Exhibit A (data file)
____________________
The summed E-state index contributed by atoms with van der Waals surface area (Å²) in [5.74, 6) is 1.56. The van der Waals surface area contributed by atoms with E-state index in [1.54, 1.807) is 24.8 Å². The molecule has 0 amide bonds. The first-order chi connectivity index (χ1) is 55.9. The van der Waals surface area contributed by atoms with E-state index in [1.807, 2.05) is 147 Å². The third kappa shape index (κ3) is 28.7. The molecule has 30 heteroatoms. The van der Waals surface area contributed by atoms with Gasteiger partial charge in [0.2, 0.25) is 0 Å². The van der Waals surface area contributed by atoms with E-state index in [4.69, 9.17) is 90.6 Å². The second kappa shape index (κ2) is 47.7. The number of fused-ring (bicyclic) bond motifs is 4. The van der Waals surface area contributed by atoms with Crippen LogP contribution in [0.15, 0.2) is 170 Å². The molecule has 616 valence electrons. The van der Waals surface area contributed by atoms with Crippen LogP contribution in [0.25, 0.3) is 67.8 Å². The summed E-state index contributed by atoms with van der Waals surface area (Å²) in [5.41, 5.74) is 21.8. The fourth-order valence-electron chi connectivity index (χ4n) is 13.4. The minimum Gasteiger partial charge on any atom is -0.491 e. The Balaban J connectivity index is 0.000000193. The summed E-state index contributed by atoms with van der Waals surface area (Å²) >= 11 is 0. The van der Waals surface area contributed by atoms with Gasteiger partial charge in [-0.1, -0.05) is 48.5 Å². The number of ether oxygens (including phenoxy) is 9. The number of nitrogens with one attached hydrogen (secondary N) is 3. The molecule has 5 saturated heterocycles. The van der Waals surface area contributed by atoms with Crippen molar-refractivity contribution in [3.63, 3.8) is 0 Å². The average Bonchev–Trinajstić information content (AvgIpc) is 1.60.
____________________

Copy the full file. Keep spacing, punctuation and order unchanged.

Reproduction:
The summed E-state index contributed by atoms with van der Waals surface area (Å²) in [5.74, 6) is 1.56. The van der Waals surface area contributed by atoms with E-state index in [1.54, 1.807) is 24.8 Å². The molecule has 0 amide bonds. The first-order chi connectivity index (χ1) is 55.9. The van der Waals surface area contributed by atoms with E-state index in [1.807, 2.05) is 147 Å². The third kappa shape index (κ3) is 28.7. The molecule has 30 heteroatoms. The van der Waals surface area contributed by atoms with Gasteiger partial charge in [0.2, 0.25) is 0 Å². The van der Waals surface area contributed by atoms with E-state index in [4.69, 9.17) is 90.6 Å². The second kappa shape index (κ2) is 47.7. The number of fused-ring (bicyclic) bond motifs is 4. The van der Waals surface area contributed by atoms with Crippen LogP contribution in [0.15, 0.2) is 170 Å². The molecule has 616 valence electrons. The van der Waals surface area contributed by atoms with Crippen LogP contribution in [0.25, 0.3) is 67.8 Å². The summed E-state index contributed by atoms with van der Waals surface area (Å²) in [5.41, 5.74) is 21.8. The fourth-order valence-electron chi connectivity index (χ4n) is 13.4. The minimum Gasteiger partial charge on any atom is -0.491 e. The Balaban J connectivity index is 0.000000193. The summed E-state index contributed by atoms with van der Waals surface area (Å²) >= 11 is 0. The van der Waals surface area contributed by atoms with Gasteiger partial charge in [-0.1, -0.05) is 48.5 Å². The number of ether oxygens (including phenoxy) is 9. The number of nitrogens with one attached hydrogen (secondary N) is 3. The molecule has 5 saturated heterocycles. The van der Waals surface area contributed by atoms with Crippen molar-refractivity contribution in [3.63, 3.8) is 0 Å². The average Bonchev–Trinajstić information content (AvgIpc) is 1.60.